Mon 9 Nov 2009

## GREEN CHICKEN

Posted by **Ronit** under **Academics, Quasi-Academic Topics** at 10:51 am

Excuse the all caps headline. This news comes to us via EphBlog math correspondent “12”

Williams recovered the Green Chicken from Middlebury in a hard fought battle Saturday, November 7, 2009, winning 199-180 (maximum possible score was a 240). The top four scores for each side made up the team; the Williams team was led by Nick Arnosti (tied for top score overall), Carlos Dominguez, Ralph Morrison, and Wei Sun. There were 40 participants, 19 from Williams and 21 from Middlebury (making this one of the largest competitions on Middlebury soil). Pictures and a copy of the test. Celebration dinner this Wednesday, November 11, 5:45-7 pm, Mission (Dennett Room); all welcome. Congratulations to all participants and fans, including Coach Steven Miller and Professors Beeson and Stoiciu.

For extra credit, solve it yourself:

(thanks to nuts for the image)

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## 12 Responses to “GREEN CHICKEN”

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David says:

1) Shout out to one of my former interns (Hai!) for participating in this contest, although, to judge by the pictures, he was there in 2008 (when Williams lost) and not in 2009 . . .

2) All good Ephs who want to avoid any “uncomfortable learning” today should not discuss the gender/racial breakdown of the participants . . .

November 9th, 2009 at 11:20 amDiana says:

Steve Miller is also a professor.

November 9th, 2009 at 11:35 amJeffZ says:

Good stuff. The Green Chicken certainly belongs on any list of the quirkiest / coolest Eph traditions (Mountain Day, The Walk, Trivia, etc. …).

November 9th, 2009 at 11:43 amnuts says:

Ronit here’s an image of the PDF if you want to post it.

November 9th, 2009 at 12:03 pmDavid says:

It would be the

geekiest EphBlog thread everif we started to work this out together. So, let’s go!3) This can’t be as simple as X = -1, can it? It has been a long time since I took calculus, but don’t you just take the derivative and set it equal to zero? That gives you X as either 1 or -1. Both work in the restricted set of allowed answers, so then you just plug in and see which yields the biggest answer.

Surely the problem is much harder then that . . .

November 9th, 2009 at 12:12 pmRonit says:

I was a miserable failure at math, but I did enable latex on ephblog a while ago when we did this thread… so feel free to post your work here.

syntax:

November 9th, 2009 at 12:17 pm[latex]e^{\i \pi} + 1 = 0[/latex]will display as…

[latex]e^{\i \pi} + 1 = 0[/latex]

dm '10 says:

David: setting derivative to zero gives you the points where the function “turns around” (i.e. local maxima and minima), but to find a maximum you also need to check the edges of the domain in case there’s some point at which the function keeps increasing without turning around. In this case the allowed answers are [-2,-1] and [1, 2], so you’d need to check 2 and -2 in addition to 1 and -1. It turns out that the maximum value occurs at f(2)=22.

Anyway, you’re right that that particular problem isn’t terribly difficult – it’s all fairly straightforward calculation and just remembering to check all the possibilities. Some of the others have more interesting tricks.

November 9th, 2009 at 12:20 pmDavid says:

dm: Thanks! I did forget to check the endpoints. I realize that this should be obvious, but how did you determine that the endpoints are 2 and -2? (My 8th grader daughter is just starting to do math like this, so I need to get a clue!)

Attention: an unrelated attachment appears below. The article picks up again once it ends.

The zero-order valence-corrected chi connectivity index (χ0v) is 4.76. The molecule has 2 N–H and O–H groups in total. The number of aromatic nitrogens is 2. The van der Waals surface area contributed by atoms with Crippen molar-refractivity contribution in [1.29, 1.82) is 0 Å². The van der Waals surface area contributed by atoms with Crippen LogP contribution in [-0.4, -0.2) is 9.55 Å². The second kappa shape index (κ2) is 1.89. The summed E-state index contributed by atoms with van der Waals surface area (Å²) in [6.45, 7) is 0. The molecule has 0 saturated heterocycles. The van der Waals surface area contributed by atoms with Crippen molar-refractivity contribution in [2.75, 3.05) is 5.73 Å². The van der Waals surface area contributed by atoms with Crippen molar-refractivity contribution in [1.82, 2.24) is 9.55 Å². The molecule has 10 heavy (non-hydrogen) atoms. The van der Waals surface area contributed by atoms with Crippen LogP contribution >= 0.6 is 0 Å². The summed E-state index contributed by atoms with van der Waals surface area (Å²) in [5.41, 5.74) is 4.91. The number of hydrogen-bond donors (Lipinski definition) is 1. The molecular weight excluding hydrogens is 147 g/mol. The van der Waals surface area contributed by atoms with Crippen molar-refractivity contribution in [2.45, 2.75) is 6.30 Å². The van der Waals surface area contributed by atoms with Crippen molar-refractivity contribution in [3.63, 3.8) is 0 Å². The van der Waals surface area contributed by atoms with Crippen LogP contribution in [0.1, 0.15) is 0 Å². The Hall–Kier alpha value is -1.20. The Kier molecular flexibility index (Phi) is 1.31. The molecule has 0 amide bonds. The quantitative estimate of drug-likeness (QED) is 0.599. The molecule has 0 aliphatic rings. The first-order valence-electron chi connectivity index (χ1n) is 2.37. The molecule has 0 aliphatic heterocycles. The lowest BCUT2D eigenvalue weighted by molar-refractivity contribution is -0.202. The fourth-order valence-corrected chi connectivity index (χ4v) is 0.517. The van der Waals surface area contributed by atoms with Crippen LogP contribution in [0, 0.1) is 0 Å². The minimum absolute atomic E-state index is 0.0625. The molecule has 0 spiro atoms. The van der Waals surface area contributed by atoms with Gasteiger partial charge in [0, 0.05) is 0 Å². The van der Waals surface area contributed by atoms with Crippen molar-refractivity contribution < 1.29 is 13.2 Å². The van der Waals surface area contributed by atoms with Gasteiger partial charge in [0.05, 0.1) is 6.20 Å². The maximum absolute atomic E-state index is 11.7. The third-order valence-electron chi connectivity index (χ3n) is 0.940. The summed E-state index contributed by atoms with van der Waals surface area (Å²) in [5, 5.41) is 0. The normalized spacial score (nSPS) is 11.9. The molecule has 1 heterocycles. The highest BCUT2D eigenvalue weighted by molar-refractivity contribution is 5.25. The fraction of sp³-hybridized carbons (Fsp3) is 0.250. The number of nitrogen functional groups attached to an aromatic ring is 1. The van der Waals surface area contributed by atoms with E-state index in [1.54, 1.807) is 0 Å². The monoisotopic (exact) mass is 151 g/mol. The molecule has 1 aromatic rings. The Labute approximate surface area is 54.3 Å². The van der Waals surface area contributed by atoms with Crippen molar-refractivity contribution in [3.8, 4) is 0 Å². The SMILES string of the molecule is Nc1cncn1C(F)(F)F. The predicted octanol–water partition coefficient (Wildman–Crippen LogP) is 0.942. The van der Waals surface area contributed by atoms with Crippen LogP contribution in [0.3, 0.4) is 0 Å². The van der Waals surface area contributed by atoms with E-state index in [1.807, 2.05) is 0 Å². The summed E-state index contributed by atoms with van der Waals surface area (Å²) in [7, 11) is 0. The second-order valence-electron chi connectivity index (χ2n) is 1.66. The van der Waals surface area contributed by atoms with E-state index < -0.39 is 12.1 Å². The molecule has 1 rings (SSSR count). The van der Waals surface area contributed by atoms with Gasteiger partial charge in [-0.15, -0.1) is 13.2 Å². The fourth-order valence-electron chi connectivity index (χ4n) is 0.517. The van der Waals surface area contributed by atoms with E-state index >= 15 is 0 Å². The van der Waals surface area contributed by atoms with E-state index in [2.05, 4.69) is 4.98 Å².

November 9th, 2009 at 12:25 pmDavid says:

4) Let me try b first.

You want to have every possible pair of numbers produce a unique average. The number of different pairs is just

[latex]100 * 99 = 9900[/latex]

It is easy to have a set of numbers that produces this many pairs, just ensure that no two pairs sum to the same total. There are plenty of sets that have this feature. Easiest (for me) ensure that the numbers are of radically different sizes). So, how about:

[latex]10^n[/latex] for [latex]n = {1, \dots, 100}[/latex]

November 9th, 2009 at 12:32 pmDavid says:

Whoops. This is wrong because I don’t account for the fact that averages don’t care about order, so, the combination A and B is the same as the combination B and A. So, I need something like:

[latex]100\choose{2}[/latex]

[latex]\frac{100!}{98!2!} = 100*99/2 = 4950[/latex]

November 9th, 2009 at 8:16 pmdm '10 says:

David: If you take the constraint inequality x^4+4 <= 5x^2 and rearrange it, you get x^4-5x^2+4<=0 which can be written (x^2-4)(x^2-1)<=0. So the roots are -2,-1,1, and 2 and by testing a few values you can see that the inequality holds from -2 to -1 and from 1 to 2.

November 9th, 2009 at 10:43 pmDick Swart says:

In the hubbub of Mr Moore, a phrase has been used by David to capture and provide a rationalization for the continuing back-and-forth with some vehemence, denial, reversal of fields, and the burning of straw men (a penny for the old Guy) to arrive at conclusions.

The phrase is “iterate to agreement”. I believe I catch the sense in which David applies the phrase: If we argue long enough, and you keep proving me wrong, it isn’t that I’m a bad person, it just means we are coming closer and closer to a correct answer that may not be what I was positive it was, but means that I helped you arrive at your answer.

Now certainly mathiness is next to Godliness, and Kepler’s Equation has been proven through iteration and agile software seem to include iteration in the defining process.

Can you who laugh in the face of the Green Chicken questions, develop a proof for the semantic process posited by David?

Beat Amherst!

November 13th, 2009 at 6:25 pm